Disclaimer: All opinions expressed in Lockroom Logic are solely those of Dan Bauer and do not reflect the opinions of Wisconsin Prep Hockey or its partners. Dan presents his opinions based upon his lifetime of teaching and coaching experience and we present them unedited.
Now more than ever, Christmas has become the season of giving and for those still under the magic spell of Santa the season of receiving gifts. Few moments in life can eclipse the tree lights sparkling in the wide-eyes of a child on Christmas morning. The culmination of weeks of waiting and trying so hard to behave are unleashed in a special moment on that morning. At our house we went to sleep on Christmas Eve without a tree on site, only to wake to a magical morning that swept us away to a day unlike any other. We were very fortunate because Santa never disappointed us.
My parents made Christmas a holiday that had no equal. As a traditionalist, I felt obligated to carry on the family tradition. I now get to enjoy putting together the same holiday theatre for my grandchildren. We will be fortunate again this year to host a nearly complete family guest list.
As Christmas approaches ever year our family circulates Christmas Lists as everyone maneuvers to find that perfect gift. Each year I am informed that I am one of the most difficult to buy for, partly because I apparently “buy whatever I want”, which isn’t entirely untrue. I don’t consider myself a hoarder, but I have a small closet in my office that may qualify. I will admit I do love my wooden hockey sticks, my bobbleheads and my Packer’s memorabilia. The magnet on our refrigerator says it best, “It’s not really hoarding if you have cool stuff”. I think we can all secretly agree on that.
In all fairness, my Christmas list is the same every year, and number one on my list is to have everyone home. Each year that becomes a more difficult challenge. Life has way of filling up daily calendars with more than we can handle. Finding time for phone calls or visits often seems an impossible task. Hearing Harry Chapin’s The Cat’s in the Cradle has given all of us pause as we journey through life’s busy agenda. It wasn’t until the passing of my Dad that I realized just how coveted those visits were. As I flipped through his calendar book/journal, I noticed many blank pages, sprinkled with appointment reminders. The only entries were those days when one of his kids or grandkids had paid a visit. You could almost see the joy jumping from the words on those pages. The lump in my throat and the tears welling up in my eyes told me I hadn’t visited enough.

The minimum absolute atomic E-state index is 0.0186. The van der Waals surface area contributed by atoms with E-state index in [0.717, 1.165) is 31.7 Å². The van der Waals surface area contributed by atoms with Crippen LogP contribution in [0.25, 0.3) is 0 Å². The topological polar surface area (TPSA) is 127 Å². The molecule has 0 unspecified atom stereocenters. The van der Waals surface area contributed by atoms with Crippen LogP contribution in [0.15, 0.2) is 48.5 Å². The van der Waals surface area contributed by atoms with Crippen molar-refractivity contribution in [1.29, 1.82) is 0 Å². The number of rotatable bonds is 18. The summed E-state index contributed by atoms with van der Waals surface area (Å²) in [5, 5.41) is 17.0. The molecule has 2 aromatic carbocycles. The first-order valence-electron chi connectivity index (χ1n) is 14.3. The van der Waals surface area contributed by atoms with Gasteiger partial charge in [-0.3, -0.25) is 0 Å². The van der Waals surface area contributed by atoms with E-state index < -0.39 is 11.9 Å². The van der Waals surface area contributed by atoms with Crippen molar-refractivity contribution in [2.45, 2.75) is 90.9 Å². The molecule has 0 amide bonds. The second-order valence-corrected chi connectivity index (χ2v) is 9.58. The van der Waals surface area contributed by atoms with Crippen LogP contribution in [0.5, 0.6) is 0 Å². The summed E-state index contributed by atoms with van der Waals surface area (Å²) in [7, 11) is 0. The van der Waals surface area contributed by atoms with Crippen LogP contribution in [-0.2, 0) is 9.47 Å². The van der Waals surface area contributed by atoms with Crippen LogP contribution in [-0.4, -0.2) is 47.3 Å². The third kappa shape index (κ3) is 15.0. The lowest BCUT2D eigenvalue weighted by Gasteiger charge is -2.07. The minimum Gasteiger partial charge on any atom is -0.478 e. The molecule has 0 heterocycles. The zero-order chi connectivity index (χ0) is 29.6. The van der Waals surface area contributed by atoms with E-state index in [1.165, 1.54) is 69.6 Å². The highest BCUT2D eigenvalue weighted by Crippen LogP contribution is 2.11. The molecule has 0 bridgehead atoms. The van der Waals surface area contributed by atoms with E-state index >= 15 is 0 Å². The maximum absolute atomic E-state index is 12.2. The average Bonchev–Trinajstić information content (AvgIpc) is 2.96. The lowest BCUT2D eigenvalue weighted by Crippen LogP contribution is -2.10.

Now as I enter the absurdity of the Medicare age I really understand how he felt. And at the same time I know why he and my mother were adamant about telling me not to worry about visiting, that they understood. They had been through this same journey with their parents. Your life and your family have to take precedent and they understood that as I do now.
As my parents aged I realized that they didn’t need another tie or apron any more than I need more hockey sticks. They needed visits and phone calls and more grandkids. And I thought they needed one more thing, validation that they mattered, that they did so many things right that I can’t even remember what they did wrong. Other than our children, who are often over-praised for doing things that were once just expected, as adults we often don’t get enough positive feedback to fill our buckets. We all understand that you can’t take the material gifts with you, but I believe you can take the gifts inside your heart. When your life slows down, you get time to look back at it and I think each of us wants to know that what we did mattered. Only a fool would tire of hearing that.
None of this is meant to make my children or anybody feel guilty, because the truth is no matter how many times you visit loved ones, when they are gone it will not seem like it was enough. My grandmother started telling us at about age sixty that this would be her last Christmas. It wasn’t until thirty-some years later that she was right. The fact is none of are getting out alive and none of us know our checkout date.
You could send me around the world or buy me a new car, but truthfully none of those would compare to a Christmas dinner with overflow into the kids table in the next room or a Fourth of July gathering around the fire pit without any empty seats. Join me for another father-daughter/son/grandkid breakfast or family vacation or send me your kids for a week. I unapologetically love being at home more than anywhere else, but Home Alone for the holidays would be tragic in a way unlike the movie by the same name. Thankfully, my children understand the comfort and joy that being home with all them brings to my wife and I, just as I understand that at some point Christmas at our house may look very different.
Time is our most useful resource and I would argue spending it with those you love the most is the wisest use of it. Don’t overestimate money and believe it is more valuable than your time.
As a child we gave our parents little handcrafted gift cards of time, I will do the dishes or bring you breakfast in bed. They were the best gifts you could give as a child and they are still the best, because time is not only our most useful resource, but also our most precious.
When those special holidays arrive, instead of reaching for your credit card to buy another gift, think about deleting something from your calendar and add a visit to the calendar of someone you love. The perfect gift you have been searching for is available to all of us. There is no waiting in line or worrying if it will be delivered on time and it is free of charge.
A simple gift will be appreciated; your gift of time will be cherished.
Merry Christmas all!
Dan Bauer is a free-lance writer, retired teacher & hockey coach in Wausau, WI. You can contact him at email@example.com.
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